“Unable to drink, smoke, drive, or vote. But capable of bending a football into the top corner on the grandest stage in a generation. This moment, perhaps, belongs to him—Lamine Yamal Nasraoui Ebana, son of Sheila from Equatorial Guinea and Mounir from Morocco, raised in Rocafonda, Mataró, postcode 08304. Forward, left, right, left again. And then, that unforgettable moment that propelled a nation into a final and heralded a new era.

On the eve of the semi-final, Adrien Rabiot cautioned that the fourth-year schoolboy arriving in Germany with homework, exams, and a Euros to conquer, who had created more chances and assists than anyone, would need to deliver “more” for Spain to surpass France.

Would this suffice? No one had breached France in 525 minutes—until he did, almost a mirror of the last time he faced them a year ago in the under-17s. No one had ever done it at his age. Confronted by a French midfielder—hello Adrien—Lamine Yamal sidestepped, left Rabiot trailing, and curled a stunning strike past Mike Maignan. The stadium erupted; he raced to the bench, sliding to his knees, a moment of surreal elation.

“What Lamine achieves should be illegal,” teammate Ferran Torres once remarked. In fact, like drinking, smoking, driving, and voting, it possibly is. Rumors circulated about German labor laws barring minors from work after 8 pm. Athletes are exceptions, but even they’re limited till 11 pm. Spain’s coach Luis de la Fuente joked about substituting him if necessary, which wasn’t needed. No extra time ensued, and Lamine Yamal departed to a standing ovation, three minutes from full time, having etched his name in history.

At 16 years and 362 days, his opening goal—a breathtaking golazo—made him the youngest scorer at a Euros or World Cup, eclipsing Pelé by eight months. Pelé, of all people. Who else might he surpass in the years ahead?

Lamine Yamal’s coach dubbed him ‘touched by God,’ nearly. This week, old photos resurfaced from a calendar by Catalan newspaper Sport, Barcelona’s foundation, and Unicef back in 2007, not as distant as it seems, with first-teamers posing with local kids.

In one photo, snapped in Camp Nou’s locker room, a young Lionel Messi helps bathe a tiny infant, not even six months old. The baby? Lamine Yamal, naturally.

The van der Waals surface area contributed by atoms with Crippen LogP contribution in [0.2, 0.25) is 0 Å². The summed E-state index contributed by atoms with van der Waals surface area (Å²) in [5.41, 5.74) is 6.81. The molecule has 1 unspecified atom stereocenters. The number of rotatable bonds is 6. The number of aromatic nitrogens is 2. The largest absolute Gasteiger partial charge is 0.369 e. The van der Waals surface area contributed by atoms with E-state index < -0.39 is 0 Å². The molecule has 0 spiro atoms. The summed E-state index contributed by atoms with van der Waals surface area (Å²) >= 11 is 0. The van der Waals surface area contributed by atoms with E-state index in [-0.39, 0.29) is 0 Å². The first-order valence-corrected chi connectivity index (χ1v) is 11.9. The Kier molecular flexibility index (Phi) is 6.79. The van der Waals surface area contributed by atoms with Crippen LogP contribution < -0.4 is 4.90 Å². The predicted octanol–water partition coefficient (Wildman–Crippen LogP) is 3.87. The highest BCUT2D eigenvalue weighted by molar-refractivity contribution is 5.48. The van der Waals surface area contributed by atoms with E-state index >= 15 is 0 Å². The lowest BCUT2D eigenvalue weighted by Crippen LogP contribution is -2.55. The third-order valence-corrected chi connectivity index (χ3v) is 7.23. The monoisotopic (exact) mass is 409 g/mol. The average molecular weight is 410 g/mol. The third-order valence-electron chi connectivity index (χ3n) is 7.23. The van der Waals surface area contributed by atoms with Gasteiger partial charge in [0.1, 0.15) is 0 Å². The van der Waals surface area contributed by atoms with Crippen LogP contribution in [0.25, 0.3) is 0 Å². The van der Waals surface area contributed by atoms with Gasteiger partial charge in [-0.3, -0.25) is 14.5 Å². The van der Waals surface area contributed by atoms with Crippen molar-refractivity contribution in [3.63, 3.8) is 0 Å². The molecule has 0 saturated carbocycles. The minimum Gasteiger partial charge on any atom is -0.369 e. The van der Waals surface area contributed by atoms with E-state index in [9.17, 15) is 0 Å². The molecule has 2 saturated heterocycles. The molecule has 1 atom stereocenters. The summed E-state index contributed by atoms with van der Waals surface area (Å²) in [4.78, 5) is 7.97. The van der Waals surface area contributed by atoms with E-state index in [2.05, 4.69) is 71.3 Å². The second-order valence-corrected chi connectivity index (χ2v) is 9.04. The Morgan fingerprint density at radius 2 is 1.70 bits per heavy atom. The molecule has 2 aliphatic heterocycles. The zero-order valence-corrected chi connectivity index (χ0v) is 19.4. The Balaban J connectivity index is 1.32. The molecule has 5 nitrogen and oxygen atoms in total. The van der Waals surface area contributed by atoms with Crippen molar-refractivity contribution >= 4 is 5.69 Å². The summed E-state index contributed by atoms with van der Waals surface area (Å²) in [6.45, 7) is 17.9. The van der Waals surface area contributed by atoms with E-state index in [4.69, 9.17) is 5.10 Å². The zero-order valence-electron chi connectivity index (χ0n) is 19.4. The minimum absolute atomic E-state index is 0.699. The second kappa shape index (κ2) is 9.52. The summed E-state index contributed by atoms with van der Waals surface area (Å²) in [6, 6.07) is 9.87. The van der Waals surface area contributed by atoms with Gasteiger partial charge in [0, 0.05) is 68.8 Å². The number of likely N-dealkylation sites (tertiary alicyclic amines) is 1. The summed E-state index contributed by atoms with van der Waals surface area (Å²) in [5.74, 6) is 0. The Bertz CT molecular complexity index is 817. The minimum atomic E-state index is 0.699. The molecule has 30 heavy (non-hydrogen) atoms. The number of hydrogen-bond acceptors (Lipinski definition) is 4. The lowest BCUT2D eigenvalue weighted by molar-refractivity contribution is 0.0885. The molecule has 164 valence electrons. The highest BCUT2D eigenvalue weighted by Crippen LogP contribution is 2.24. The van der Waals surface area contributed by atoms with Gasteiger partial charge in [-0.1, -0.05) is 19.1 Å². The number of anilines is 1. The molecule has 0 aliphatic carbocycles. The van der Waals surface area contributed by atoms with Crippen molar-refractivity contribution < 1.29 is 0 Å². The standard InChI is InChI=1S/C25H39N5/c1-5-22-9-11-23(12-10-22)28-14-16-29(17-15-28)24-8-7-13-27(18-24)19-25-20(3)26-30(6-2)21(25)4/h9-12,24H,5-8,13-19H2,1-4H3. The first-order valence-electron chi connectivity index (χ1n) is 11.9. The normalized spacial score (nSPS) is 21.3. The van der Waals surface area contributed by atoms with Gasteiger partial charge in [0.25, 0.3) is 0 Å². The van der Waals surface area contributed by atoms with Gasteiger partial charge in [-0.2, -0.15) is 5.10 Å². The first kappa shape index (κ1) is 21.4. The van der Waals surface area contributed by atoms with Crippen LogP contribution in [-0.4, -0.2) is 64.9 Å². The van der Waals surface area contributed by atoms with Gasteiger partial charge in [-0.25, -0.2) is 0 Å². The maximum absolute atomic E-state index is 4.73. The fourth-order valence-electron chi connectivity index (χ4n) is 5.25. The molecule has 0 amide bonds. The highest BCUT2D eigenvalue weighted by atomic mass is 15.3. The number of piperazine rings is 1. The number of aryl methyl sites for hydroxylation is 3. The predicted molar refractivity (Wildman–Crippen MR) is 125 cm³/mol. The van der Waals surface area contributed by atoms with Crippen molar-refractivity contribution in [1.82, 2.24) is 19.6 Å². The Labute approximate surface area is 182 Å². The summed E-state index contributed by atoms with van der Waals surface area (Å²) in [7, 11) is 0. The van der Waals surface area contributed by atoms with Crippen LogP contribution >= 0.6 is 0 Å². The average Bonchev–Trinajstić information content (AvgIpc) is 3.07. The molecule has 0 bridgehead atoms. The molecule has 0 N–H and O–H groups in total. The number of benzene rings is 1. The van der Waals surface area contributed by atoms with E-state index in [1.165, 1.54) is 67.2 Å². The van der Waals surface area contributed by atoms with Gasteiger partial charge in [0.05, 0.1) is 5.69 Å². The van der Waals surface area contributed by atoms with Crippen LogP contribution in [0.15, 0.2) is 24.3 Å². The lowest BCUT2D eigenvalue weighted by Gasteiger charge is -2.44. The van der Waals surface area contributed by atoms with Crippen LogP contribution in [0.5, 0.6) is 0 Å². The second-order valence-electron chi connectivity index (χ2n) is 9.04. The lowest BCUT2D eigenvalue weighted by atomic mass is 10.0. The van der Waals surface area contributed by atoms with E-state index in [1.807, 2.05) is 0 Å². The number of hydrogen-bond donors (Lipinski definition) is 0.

Of course? The photographer hadn’t a clue: Joan Monfort recalled Messi’s bashfulness, the rubber ducky, and his plastic tub, but Lamine Yamal’s dad revealed the identity on Instagram. It was a million-to-one shot. Or, if you prefer, destiny, a blessing, this child as the chosen one. “The start of two legends,” Mounir noted. In Munich, it felt like one.

Where might Lamine Yamal end up? Johan Vonlanthen, whose record he eclipsed, is now a Seventh-Day Adventist priest in Colombia—but Lamine Yamal seems destined for something extraordinary. Perhaps Kylian Mbappé sensed it too, exchanging quiet words before kick-off. For now, he’s set a record likely never to be broken, heading into Berlin’s final the day after turning 17. If he never kicks another ball, he’s already achieved what most never will.

The hard way. A few hours after Rabiot’s caution, Lamine Yamal quietly posted on Instagram. “Move in silence; only speak when it’s time to say checkmate.” This wasn’t checkmate, not yet. And it wasn’t solely about him: Spain’s team had stellar performances across the board. But they needed this. Trailing, under pressure, Mbappé surging, and Jesús Navas exposed, Spain seemed in trouble.

Then, with a flash of that left foot you’ll see often, everything changed. Three minutes later, Dani Olmo secured a brilliant second—and yes, it’s rightfully his, no matter what they say. There was still time and tension to navigate—handled with remarkable composure by La Roja—but Lamine Yamal had shaped their destiny. Nine minutes from the end, he nearly did it again, a superb effort narrowly missing, and at 10:50 pm, ten minutes before curfew, he was substituted, job done.

As he circled the pitch, seconds ticking away, the stadium rose in applause. Decades from now, they’ll boast they witnessed Lamine Yamal’s arrival. Eventually, he reached the bench, collapsed exhausted, embraced by teammates, and the final whistle blew. They had completed what the 16-year-old had begun. Checkmate.”